3,568 citations

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TL;DR: The connections between time series analysis and nonlinear dynamics, discuss signal-to-noise enhancement, and present some of the novel methods for spectral analysis are described.

Abstract: [1] The analysis of univariate or multivariate time series provides crucial information to describe, understand, and predict climatic variability. The discovery and implementation of a number of novel methods for extracting useful information from time series has recently revitalized this classical field of study. Considerable progress has also been made in interpreting the information so obtained in terms of dynamical systems theory. In this review we describe the connections between time series analysis and nonlinear dynamics, discuss signal-to-noise enhancement, and present some of the novel methods for spectral analysis. The various steps, as well as the advantages and disadvantages of these methods, are illustrated by their application to an important climatic time series, the Southern Oscillation Index. This index captures major features of interannual climate variability and is used extensively in its prediction. Regional and global sea surface temperature data sets are used to illustrate multivariate spectral methods. Open questions and further prospects conclude the review.

2,116 citations

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01 Apr 1992TL;DR: The concept of instantaneous frequency (IF), its definitions, and the correspondence between the various mathematical models formulated for representation of IF are discussed in this paper, and the extent to which the IF corresponds to the intuitive expectation of reality is also considered.

Abstract: The concept of instantaneous frequency (IF), its definitions, and the correspondence between the various mathematical models formulated for representation of IF are discussed. The extent to which the IF corresponds to the intuitive expectation of reality is also considered. A historical review of the successive attempts to define the IF is presented. The relationships between the IF and the group-delay, analytic signal, and bandwidth-time (BT) product are explored, as well as the relationship with time-frequency distributions. The notions of monocomponent and multicomponent signals and instantaneous bandwidth are discussed. It is shown that these notions are well described in the context of the theory presented. >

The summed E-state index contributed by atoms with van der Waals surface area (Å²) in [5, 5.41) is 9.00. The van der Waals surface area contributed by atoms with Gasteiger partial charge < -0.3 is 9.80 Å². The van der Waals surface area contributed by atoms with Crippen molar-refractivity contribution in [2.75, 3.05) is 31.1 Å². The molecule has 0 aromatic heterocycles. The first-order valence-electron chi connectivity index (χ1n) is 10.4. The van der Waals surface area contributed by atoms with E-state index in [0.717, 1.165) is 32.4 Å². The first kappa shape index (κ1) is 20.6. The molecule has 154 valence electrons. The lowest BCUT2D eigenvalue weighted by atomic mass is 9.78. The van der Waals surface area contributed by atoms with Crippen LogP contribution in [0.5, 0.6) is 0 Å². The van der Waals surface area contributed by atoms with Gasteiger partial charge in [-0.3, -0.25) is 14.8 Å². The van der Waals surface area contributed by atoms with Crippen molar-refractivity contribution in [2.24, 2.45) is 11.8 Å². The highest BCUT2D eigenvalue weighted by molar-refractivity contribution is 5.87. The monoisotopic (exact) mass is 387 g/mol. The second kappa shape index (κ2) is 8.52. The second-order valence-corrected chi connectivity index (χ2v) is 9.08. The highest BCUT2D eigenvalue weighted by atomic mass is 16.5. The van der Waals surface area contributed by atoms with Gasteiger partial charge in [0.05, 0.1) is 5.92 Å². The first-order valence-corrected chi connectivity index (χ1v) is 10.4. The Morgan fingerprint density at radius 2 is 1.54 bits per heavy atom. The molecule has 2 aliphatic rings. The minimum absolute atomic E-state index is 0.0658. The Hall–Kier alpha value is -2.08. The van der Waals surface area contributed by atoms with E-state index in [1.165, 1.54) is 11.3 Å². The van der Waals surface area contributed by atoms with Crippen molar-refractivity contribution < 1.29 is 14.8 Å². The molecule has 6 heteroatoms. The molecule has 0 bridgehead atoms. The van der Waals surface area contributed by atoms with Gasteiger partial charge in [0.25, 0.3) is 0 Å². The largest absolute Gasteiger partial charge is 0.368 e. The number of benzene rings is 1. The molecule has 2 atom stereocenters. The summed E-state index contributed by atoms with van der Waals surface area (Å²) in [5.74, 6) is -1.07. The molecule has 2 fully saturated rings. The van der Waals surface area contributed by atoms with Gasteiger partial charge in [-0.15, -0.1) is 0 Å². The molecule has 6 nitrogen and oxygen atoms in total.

1,952 citations

01 Jan 1992

TL;DR: In this paper, the concept of instantaneous frequency (IF) is extended to discrete-time signals, and the specific problem of estimating the IF of frequency-modulated (FM) discrete time signals embedded in Gaussian noise is explored.

Abstract: For pt.I see ibid., vol.80, no.4, p.520-38 (1992). The concept of instantaneous frequency (IF) is extended to discrete-time signals. The specific problem explored is that of estimating the IF of frequency-modulated (FM) discrete-time signals embedded in Gaussian noise. Well-established methods for estimating the IF include differentiation of the phase and smoothing thereof, adaptive frequency estimation techniques such as the phase locked loop (PLL), and extraction of the peak from time-varying spectral representations. More recently, methods based on a modeling of the signal phase as a polynomial have been introduced. These methods are reviewed, and their performance compared on both simulated and real data. Guidelines are given as to which estimation method should be used for a given signal class and signal-to-noise ratio (SNR). >

1,260 citations

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01 Jun 1990TL;DR: In this paper, a more general averaging procedure that encompasses state-space averaging and that is potentially applicable to a much broader class of circuits and systems is presented, including resonant type converters.

Abstract: A more general averaging procedure that encompasses state-space averaging and that is potentially applicable to a much broader class of circuits and systems is presented. Examples of its application in resonant and PWM power convertors are presented. The technique is shown to be effective on a number of examples. including resonant type converters. The approach offers refinements to the theory of state-space averaging, permitting a framework for analysis and design when small ripple conditions do not hold. The method may find applications in simulation and design since it is considerably easier to simulate an averaged model than a switched model. >

1,144 citations